Join Dave Schultze for an in-depth discussion in this video Modeling tips for awesome renders, part of Product Design Rendering with Rhino and V-Ray.
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Okay, in the previous videos, we talked about how to make great renderings and how not to make a lousy rendering. In this video, I'm going to share with you how to make your design model more realistic and, therefore, better for rendering. Now in the prior videos, those were also about strategy. Here, I want to get a little more specific. So we've mentioned this before and I'll mention it again, fillets and chamfers, we want those at all exterior edges. So let's just take a quick zoom zoom tour here and you'll notice wherever there's an edge there is a fillet, chamfer or both so here's a little bit of rounded radius and then there's kind of a 45 degree chamfer there.
Even, kind of edges that don't look like they would be a problem being sharp, I still put fillits there. So, it's pretty much everywhere you see an outside edge is going to have a fillit or chanfer. Inside edges it's not as critical. So you'll see this is kind of a sharp seam there. Not that big of a deal. Also, we come around here, And you'll just see all kinds of fillits. Pretty much everywhere you look, no matter where. Now, fillets are great for final renderings when the model is just about done but what happens when you are half way through and you, you don't if where fillets are going to go and how big.
Well in that case, there is a great little solution. Zoom over here, And we're going to explore this letter f, which is for fill it. We're going to use a command built inside of Rhino. It's not really a V-Ray command. So it's on the render tool toolbar. About halfway down here. It's called edge softening. Now, it's got a couple questions first. So it, nothing will happen until you kind of review here. I want to make this a little bit bigger, And then just right click to accept all the other defaults. So check this out, It actually rounds those corners.
It doesn't do the world's best job, but if you just want to avoid having it look incomplete or way sharp, this will actually get you some decent highlights, and it's quick and easy to do. Even better is, we can change this at any time or turn it off. Just select the object go to the property side bar here and there we have an entry for edge softening. I could recognize some of the other symbols and we can turn it back off or on, or even just switch it to a chamfer and change the size.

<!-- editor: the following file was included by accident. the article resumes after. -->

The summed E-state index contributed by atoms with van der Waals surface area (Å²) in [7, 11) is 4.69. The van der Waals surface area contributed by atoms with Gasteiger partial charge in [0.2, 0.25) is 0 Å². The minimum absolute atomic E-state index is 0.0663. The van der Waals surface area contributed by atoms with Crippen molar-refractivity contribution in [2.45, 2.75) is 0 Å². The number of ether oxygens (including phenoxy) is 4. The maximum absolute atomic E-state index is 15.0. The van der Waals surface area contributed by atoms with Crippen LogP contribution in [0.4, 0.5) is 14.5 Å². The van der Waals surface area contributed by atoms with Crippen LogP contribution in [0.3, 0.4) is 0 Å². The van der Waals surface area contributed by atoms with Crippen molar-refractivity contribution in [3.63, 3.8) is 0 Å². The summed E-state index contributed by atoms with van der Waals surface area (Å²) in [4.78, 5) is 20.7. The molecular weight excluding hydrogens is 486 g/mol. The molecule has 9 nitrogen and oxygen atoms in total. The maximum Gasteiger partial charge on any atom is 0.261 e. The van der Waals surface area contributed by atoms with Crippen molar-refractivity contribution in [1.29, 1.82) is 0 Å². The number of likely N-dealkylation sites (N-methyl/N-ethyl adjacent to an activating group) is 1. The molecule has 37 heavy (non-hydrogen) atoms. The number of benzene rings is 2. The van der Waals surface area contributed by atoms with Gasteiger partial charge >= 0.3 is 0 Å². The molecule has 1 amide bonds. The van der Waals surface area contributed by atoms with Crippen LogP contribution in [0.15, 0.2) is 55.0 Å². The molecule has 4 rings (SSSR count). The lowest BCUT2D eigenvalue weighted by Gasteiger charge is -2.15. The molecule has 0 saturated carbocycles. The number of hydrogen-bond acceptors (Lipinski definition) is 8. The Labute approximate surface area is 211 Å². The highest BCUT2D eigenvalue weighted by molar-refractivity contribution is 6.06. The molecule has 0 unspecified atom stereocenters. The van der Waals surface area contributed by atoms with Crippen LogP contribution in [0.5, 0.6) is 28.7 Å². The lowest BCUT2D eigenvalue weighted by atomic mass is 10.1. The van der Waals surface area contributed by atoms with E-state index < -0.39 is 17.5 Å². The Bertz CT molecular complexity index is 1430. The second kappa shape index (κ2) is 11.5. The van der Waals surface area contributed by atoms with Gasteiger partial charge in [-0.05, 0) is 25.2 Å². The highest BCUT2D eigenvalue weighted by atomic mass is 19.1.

So if I zoom in here you can see those are more than 45. The original geometry is not really modified at all, we're just modifying the mesh that is displayed in the view port. So it's a pretty good tip for making your model look like it's more done than it really is. Let's resume with our list. Zoom back the original view here. So next up we want to talk about openings which would be either for vents or speakers, or anything like that. So we've got some of those over here. You'll notice this is for the speaker, actually modeled the cone inside, And even though these are pretty small, I just throw at least a champer on there.
Now, sometimes if you're so far away you won't even notice the highlights you can kind of just leave those off, but if you're going to zoom in you gotta have something, and at the bare minimum I think a transfer looks great. So I've kind of got a mixture on this particular design. So let's talk about display screens. We've got several of those here. Start up with this guy at the top. So I've got a piece of geometry there and here is where the opening in the case is. I also kind of made this extra little trim just so the two wouldn't have like a collision.
There's more of like a gasket or something to indicate it's manufactured and the parts are assembled. So that is one thing to be aware of. You'll notice this screen here is in a bit of a recess, so I try to avoid flush conditions from, for different objects, just kind of a person preference, but at least show some indication of how things would assembled or held together. Okay, next on our list is buttons, we have a few of those right down here. So notice there is our chamfer on the edge, but what I want to point your attention to is, we have an opening in the case, and that opening actually has a little small chamfer on it.
So it's totally okay just to have buttons go straight on through, and you can worry about it later. But when you're getting close to the final renderings, you definitely want to show that there's room for the parts to pass through like they're intended. Okay, next item is graphics or text. So we have a, kind of a screen here. Let's go back to render view. I'm using the shortcut, but you can also use the label here and switch or pick rendered. So we got a nice graphic on the screen, which'll give it a lotta detail, but also there's graphics up here.